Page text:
You want to raise your prices, but you aren’t quite sure how to do that.
It took a lot to just come up with the prices that you are charging right now.
Okay then, let’s discuss raising prices a little here.
If you have existing customers you want to raise prices for, check out How to Raise Prices for Existing Customers, as well.
Why do you want to raise your prices?
The first thing you need to think about when it comes to raising your prices, is why you want to do it.
There are a number of reasons that you may want to raise your prices:
You aren’t charging enough for the amount of work that you do.
You’ve been charging the same price for years now and the transformations that your clients have made just speak for your work.
When you first started your business, you had no idea what to price your stuff, so you just picked a number and went with it. But that number doesn’t feel good to you anymore.
You want to finally make a profit in your business and actually pay yourself a better salary.
You are more experienced at what you do.
You’ve done a lot of money mindset work and have finally realized you are undervaluing yourself and your products and services.
What other reasons would you add here?
I’m not saying that you can’t just raise your prices without thinking about any of this. But this process normally happens, whether you think about it or not.
There is a reason that comes to mind when you want to raise your prices.
Fighting the Money Mindset Issues
Money mindset issues pop up all the time. And they especially pop up in your pricing.
When you aren’t comfortable charging a certain amount of money, you won’t be able to raise your prices, or if you do raise them, you’ll constantly offer discounts and coupon codes.
I had one client who wanted to charge more for her services because she wanted to make her business her full time opportunity.
She was charging $25 an hour for her services. But wanted to make at least $1500 a week.
This meant she had to work 60 hours a week just for her clients. This doesn’t include any other work in her business.
Oh and she also had 3 kids, one of which was a newborn baby and a full time job, as well.
The 60 hours a week for her clients just wasn’t doable. She couldn’t spend that many hours working in her business along with everything else.
She definitely should have been charging at least $50 an hour for her services, which would have effectively cut her hours to 30 hours a week with her clients. That many hours was still too high, but there was a bigger issue here.
She was not comfortable in the least charging $50 an hour for her services, mainly because she didn’t believe in the value of what she was offering and herself, both of which are money mindset issues that she struggled with.
So we worked together on her money mindset issues and slowly raised her prices incrementally.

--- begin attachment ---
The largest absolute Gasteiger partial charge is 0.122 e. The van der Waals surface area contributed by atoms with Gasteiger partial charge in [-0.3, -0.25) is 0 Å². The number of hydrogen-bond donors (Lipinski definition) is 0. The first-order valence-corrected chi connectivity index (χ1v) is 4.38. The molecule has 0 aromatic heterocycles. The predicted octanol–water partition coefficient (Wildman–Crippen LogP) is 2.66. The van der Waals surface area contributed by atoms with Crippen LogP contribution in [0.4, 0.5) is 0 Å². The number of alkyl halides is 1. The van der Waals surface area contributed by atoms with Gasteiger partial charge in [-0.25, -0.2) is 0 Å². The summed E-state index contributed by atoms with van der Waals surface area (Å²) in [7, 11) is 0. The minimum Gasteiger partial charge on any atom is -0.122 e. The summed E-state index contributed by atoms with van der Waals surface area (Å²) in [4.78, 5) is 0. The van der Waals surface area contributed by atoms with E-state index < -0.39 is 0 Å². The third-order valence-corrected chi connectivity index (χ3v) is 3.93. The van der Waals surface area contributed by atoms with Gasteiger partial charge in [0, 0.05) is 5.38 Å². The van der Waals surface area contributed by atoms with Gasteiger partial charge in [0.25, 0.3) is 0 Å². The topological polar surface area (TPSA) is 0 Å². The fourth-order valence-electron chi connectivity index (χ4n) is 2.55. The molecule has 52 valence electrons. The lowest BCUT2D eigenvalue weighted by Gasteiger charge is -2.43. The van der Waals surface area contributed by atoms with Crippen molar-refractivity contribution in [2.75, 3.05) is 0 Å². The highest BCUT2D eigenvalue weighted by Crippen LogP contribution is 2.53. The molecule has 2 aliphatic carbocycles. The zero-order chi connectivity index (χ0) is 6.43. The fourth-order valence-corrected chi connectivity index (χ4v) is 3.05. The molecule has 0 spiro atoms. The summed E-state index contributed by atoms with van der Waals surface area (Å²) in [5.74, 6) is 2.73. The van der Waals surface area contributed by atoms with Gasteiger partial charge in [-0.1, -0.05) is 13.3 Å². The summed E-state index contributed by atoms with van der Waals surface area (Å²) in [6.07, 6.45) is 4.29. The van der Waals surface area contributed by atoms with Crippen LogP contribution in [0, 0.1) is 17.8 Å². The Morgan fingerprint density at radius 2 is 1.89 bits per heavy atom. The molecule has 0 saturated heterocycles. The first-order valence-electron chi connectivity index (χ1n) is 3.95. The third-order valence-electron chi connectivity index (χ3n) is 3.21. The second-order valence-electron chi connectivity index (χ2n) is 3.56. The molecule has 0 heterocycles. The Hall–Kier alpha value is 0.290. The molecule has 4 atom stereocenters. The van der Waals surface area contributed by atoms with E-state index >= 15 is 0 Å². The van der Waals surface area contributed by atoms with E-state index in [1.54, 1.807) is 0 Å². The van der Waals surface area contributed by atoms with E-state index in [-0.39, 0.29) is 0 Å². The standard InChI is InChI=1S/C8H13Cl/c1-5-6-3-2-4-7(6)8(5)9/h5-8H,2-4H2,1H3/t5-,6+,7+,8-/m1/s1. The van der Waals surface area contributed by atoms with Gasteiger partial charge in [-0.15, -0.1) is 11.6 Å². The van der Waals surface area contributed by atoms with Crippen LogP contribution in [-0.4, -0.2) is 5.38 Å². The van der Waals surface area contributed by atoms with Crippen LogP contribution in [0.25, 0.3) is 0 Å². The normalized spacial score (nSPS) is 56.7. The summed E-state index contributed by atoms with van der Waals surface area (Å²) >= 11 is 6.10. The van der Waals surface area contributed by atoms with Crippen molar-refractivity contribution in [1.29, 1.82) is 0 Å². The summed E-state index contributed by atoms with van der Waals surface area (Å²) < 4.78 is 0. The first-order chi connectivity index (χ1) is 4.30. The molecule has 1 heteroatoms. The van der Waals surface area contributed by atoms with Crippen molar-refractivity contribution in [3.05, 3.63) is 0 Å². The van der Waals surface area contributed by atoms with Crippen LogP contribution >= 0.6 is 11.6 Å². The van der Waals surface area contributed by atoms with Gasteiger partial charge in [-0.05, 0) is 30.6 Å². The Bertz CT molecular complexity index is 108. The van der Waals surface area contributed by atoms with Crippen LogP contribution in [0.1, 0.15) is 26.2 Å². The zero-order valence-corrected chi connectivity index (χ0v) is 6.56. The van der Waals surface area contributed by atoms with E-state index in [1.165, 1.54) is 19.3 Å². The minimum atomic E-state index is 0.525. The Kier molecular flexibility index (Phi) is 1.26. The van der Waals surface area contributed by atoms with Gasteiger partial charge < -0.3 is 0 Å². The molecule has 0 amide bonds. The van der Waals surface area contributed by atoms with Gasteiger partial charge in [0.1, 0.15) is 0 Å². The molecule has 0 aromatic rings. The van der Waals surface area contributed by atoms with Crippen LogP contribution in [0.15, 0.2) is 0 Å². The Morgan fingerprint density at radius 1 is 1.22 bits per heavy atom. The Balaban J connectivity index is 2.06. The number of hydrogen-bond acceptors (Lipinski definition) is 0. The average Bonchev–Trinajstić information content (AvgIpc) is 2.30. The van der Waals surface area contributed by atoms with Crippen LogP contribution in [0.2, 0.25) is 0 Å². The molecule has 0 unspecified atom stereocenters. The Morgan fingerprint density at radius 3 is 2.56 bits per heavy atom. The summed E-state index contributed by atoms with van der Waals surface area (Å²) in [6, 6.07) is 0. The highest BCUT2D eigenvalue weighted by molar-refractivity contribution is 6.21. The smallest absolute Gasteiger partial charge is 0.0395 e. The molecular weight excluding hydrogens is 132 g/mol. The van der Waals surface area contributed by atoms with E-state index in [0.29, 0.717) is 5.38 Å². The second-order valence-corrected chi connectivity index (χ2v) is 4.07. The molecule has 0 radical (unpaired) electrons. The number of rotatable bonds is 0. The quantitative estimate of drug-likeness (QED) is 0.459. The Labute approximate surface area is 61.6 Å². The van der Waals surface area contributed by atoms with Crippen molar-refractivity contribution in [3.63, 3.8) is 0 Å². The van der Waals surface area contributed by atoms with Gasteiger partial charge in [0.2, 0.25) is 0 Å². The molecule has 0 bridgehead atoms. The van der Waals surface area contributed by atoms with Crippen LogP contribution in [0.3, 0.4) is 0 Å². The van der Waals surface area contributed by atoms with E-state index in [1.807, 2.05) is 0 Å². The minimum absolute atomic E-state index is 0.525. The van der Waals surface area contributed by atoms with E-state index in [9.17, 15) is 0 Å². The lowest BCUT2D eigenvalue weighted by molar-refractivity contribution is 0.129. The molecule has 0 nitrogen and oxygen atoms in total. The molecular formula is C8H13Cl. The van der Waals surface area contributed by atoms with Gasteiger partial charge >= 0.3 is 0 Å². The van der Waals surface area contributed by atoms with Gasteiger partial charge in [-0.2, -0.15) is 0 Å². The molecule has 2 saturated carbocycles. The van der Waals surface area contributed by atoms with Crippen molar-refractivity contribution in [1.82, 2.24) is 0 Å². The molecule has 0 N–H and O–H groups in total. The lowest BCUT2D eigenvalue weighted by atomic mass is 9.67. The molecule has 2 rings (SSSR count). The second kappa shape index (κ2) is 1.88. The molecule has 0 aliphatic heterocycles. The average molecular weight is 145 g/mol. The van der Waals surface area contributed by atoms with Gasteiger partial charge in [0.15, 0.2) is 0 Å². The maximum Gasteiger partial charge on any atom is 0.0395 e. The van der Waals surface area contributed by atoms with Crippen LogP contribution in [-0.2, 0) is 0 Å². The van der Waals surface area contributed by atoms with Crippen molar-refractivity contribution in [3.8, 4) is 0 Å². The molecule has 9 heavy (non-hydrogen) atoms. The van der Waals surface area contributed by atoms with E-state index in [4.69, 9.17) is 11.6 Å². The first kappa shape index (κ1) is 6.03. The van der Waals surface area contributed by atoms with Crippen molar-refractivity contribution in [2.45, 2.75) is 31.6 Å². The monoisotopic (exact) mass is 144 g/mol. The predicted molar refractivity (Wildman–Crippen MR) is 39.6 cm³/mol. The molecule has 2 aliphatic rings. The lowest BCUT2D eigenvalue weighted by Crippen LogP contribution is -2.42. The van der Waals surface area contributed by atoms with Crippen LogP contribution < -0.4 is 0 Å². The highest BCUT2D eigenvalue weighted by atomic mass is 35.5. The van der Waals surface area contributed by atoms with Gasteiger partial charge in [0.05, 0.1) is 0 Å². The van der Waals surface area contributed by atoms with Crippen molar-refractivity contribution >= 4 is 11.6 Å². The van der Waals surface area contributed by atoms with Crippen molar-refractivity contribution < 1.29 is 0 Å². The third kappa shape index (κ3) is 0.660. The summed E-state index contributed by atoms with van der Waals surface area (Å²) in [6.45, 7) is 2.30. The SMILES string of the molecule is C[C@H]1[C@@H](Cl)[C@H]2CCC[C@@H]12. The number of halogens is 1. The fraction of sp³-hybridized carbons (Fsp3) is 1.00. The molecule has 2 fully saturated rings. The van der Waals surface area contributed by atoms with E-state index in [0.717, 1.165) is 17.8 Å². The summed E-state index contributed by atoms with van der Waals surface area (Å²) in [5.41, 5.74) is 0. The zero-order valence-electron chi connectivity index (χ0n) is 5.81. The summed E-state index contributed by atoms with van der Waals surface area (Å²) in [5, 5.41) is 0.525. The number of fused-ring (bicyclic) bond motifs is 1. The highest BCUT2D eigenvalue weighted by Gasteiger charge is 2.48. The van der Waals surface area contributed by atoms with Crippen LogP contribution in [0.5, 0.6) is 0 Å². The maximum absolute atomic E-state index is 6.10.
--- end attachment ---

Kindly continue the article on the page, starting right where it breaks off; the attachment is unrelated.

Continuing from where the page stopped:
Raising Prices Incrementally
One of the easiest ways to work with your money mindset issues is to raise the prices incrementally.
In the example above, my client had to raise her prices incrementally, she couldn’t just go from $25 an hour to $50, her mindset was in the way.
So we started with raising her price from $25 to $35 an hour. Once she got 3 clients at $35 an hour, she then raised her price to $40 an hour. She got 3 new clients at $40 an hour, then she raised her price to $45 an hour.
You don’t have to go from charging $27 for your course that is worth much, much more, directly to charging $297 for that course. You can, though, if that works for you.
You don’t have to double your hourly rate. You can, though, if that works for you.
Those increases may not be comfortable for you and if it’s not comfortable for you, your customers can feel that and they can feel that you aren’t confident in what you are offering.
So just make those increases happen incrementally.
Raise your hourly rate a few dollars at a time.
Raise the course price from $27 to $67, then to $97 and so on.
The most important thing about your pricing is to feel comfortable and confident with the price that you are charging.
Pricing Includes Psychology
The number that you decide to charge as your price is only one component. There are other components to your price.
Pricing really is more than just a number.
You need to consider the reasons why people buy when you are thinking about your price.
You should also consider how much time your customers are going to save or you are going to save for your customers with your product or service.
If pricing was simply a number, there would be so many studies and books written on it. It really isn’t as simple as just picking a number.
Maybe Pricing is Easy for You
But if I was completely honest with you, you most likely would not have sought out and read this post if pricing was easy for you.
And based on the research that I have been doing over the past several years, pricing isn’t that easy for most people.
Business owners are always looking for help and more validation on the price that they chose for their products and services.
(The best validation is going to be having happy, buying customers!)
If pricing is easy for you, then I’m proud of you. You have a skill that many business owners struggle with almost daily.
You are the CEO
At the end of the day, you are the CEO of your business. You always have the decision making power.
I can give you guidance and tricks and tips all day long, but at the end of the day, it’s always going to be your decision.
You should be experimenting with your pricing and making sure that you are using your prices to continue to grow your business and serve your soul mate clients.
The clients who want to work with you, no matter what, because they love your mission and your voice and what and how you teach, will always find a way to invest with you.